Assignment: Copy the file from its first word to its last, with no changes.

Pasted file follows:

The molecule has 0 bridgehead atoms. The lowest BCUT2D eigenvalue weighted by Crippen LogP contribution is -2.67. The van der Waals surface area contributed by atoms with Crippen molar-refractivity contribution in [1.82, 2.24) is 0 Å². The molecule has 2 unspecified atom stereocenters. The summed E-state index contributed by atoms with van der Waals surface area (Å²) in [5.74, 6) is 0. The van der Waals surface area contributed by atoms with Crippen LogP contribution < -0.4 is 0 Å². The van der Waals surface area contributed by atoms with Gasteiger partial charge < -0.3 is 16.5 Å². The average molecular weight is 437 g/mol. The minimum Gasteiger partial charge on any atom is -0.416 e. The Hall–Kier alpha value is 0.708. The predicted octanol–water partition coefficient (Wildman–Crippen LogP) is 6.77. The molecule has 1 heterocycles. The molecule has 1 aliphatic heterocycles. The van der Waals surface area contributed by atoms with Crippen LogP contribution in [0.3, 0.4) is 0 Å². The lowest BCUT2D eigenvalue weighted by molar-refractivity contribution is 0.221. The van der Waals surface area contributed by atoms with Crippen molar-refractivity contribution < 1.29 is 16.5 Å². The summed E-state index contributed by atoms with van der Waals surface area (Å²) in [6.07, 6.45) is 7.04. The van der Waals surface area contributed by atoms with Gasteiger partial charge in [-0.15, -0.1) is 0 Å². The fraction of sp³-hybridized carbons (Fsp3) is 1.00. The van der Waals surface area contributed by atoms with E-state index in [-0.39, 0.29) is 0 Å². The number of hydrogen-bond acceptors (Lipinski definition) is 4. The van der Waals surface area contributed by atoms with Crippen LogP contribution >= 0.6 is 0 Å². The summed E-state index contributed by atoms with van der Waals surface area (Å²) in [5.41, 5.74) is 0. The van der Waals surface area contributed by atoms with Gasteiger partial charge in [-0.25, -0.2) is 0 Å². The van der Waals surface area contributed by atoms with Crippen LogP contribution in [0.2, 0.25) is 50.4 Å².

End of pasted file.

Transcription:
The molecule has 0 bridgehead atoms. The lowest BCUT2D eigenvalue weighted by Crippen LogP contribution is -2.67. The van der Waals surface area contributed by atoms with Crippen molar-refractivity contribution in [1.82, 2.24) is 0 Å². The molecule has 2 unspecified atom stereocenters. The summed E-state index contributed by atoms with van der Waals surface area (Å²) in [5.74, 6) is 0. The van der Waals surface area contributed by atoms with Crippen LogP contribution < -0.4 is 0 Å². The van der Waals surface area contributed by atoms with Gasteiger partial charge < -0.3 is 16.5 Å². The average molecular weight is 437 g/mol. The minimum Gasteiger partial charge on any atom is -0.416 e. The Hall–Kier alpha value is 0.708. The predicted octanol–water partition coefficient (Wildman–Crippen LogP) is 6.77. The molecule has 1 heterocycles. The molecule has 1 aliphatic heterocycles. The van der Waals surface area contributed by atoms with Crippen LogP contribution in [0.3, 0.4) is 0 Å². The lowest BCUT2D eigenvalue weighted by molar-refractivity contribution is 0.221. The van der Waals surface area contributed by atoms with Crippen molar-refractivity contribution < 1.29 is 16.5 Å². The summed E-state index contributed by atoms with van der Waals surface area (Å²) in [6.07, 6.45) is 7.04. The van der Waals surface area contributed by atoms with Gasteiger partial charge in [-0.15, -0.1) is 0 Å². The fraction of sp³-hybridized carbons (Fsp3) is 1.00. The van der Waals surface area contributed by atoms with E-state index in [-0.39, 0.29) is 0 Å². The number of hydrogen-bond acceptors (Lipinski definition) is 4. The van der Waals surface area contributed by atoms with Crippen LogP contribution >= 0.6 is 0 Å². The summed E-state index contributed by atoms with van der Waals surface area (Å²) in [5.41, 5.74) is 0. The van der Waals surface area contributed by atoms with Gasteiger partial charge in [-0.25, -0.2) is 0 Å². The van der Waals surface area contributed by atoms with Crippen LogP contribution in [0.2, 0.25) is 50.4 Å².